One day, you start a business. You have a pretty solid idea of the kind of customer who will use your products or services. You may even create customer avatars, fancy drawings, fill a book with detailed personas.
- And then, somewhere in your first year…you add another service from customer feedback to make some extra revenue. Couldn’t hurt, right?
- In your second year, you add several new products or services that you aren’t that familiar with to stay on top of the market.
- In your third year, you dumb down the focused language on your site to include potential customers from emerging markets.
- In your fourth year, you aren’t really sure anymore exactly what your company is or whom you serve.
Most of the time, change is a good thing. But when you sacrifice your specialization to gain new imaginary customers, you risk falling into “the Miss America trap.”
There’s the old joke that every Miss America contestant has the same answer to the final competition question: regardless of topic, it should all end with “achieving world peace.”
I love the Miss America pageant. There are smart, beautiful, talented women who take the stage and OWN IT. But every once in a while, you see the fear and pain that crosses a contestant’s face while she struggles to answer her on-stage question.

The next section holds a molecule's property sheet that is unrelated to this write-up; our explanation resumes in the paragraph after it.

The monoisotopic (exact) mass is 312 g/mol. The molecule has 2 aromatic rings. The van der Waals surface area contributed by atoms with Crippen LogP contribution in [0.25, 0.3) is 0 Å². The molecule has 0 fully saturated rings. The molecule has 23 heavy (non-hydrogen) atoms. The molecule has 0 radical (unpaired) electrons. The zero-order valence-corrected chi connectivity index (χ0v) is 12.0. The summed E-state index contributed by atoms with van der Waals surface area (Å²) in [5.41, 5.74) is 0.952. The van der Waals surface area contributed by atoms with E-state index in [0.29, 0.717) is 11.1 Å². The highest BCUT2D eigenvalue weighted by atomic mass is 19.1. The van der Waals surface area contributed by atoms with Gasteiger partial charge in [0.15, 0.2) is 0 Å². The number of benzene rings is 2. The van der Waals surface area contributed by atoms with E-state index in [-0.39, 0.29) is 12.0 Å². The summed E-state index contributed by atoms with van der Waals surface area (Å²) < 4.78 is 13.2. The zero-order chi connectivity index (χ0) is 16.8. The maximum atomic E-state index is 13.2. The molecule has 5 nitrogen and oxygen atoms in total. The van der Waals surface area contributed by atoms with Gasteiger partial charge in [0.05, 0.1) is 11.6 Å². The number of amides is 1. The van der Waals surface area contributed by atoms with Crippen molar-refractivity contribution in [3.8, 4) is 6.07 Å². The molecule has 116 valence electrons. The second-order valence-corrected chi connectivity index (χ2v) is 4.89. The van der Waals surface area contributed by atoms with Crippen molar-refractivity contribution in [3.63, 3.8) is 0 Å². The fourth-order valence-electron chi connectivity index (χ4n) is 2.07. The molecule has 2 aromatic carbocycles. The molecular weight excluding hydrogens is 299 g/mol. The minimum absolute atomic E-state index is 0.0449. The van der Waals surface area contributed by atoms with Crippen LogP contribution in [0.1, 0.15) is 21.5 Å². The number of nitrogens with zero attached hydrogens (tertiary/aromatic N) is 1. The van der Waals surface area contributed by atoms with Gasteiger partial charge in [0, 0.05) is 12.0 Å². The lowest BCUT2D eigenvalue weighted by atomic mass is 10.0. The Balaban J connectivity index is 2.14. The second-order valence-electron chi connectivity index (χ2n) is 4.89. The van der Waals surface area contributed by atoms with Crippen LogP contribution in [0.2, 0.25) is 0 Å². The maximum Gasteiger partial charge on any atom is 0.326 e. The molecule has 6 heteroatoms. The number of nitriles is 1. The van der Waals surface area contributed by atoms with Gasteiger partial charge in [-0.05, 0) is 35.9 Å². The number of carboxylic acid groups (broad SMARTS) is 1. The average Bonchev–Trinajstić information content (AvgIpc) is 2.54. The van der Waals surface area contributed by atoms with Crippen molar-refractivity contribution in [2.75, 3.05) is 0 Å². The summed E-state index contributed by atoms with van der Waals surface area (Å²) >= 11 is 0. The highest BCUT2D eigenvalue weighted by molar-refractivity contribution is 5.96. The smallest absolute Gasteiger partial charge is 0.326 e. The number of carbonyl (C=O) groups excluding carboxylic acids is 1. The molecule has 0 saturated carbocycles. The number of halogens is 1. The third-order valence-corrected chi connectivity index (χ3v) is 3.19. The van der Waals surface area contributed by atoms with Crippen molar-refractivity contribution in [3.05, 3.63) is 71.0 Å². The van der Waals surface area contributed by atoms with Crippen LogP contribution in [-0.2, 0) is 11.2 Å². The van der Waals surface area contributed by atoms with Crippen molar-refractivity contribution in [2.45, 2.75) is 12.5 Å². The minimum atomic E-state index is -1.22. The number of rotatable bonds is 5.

This SAME THING happens to businesses all the time, and it’s why they fail. When they fear they’re shutting a door to a certain audience, when they fear they’re sacrificing a stream of revenue, when they fear they don’t have ALL the answers in customer service…they fall into the Miss America trap.
During the intake meeting with my clients, I ask them, “Who are your customers?”
Their answer? They don’t know. Or they’re afraid they’ll come up with the wrong answer. I have to constantly reassure them that I’m not judging them. Together, we discover who is exactly right for their company…and who’s not.
The three ways to avoid the Miss America Trap is through segmentation, personalization and specialization.
Over the next three blog posts, I’ll explain how to ace each one of these methods and get your company back to the one you were passionate about when you started.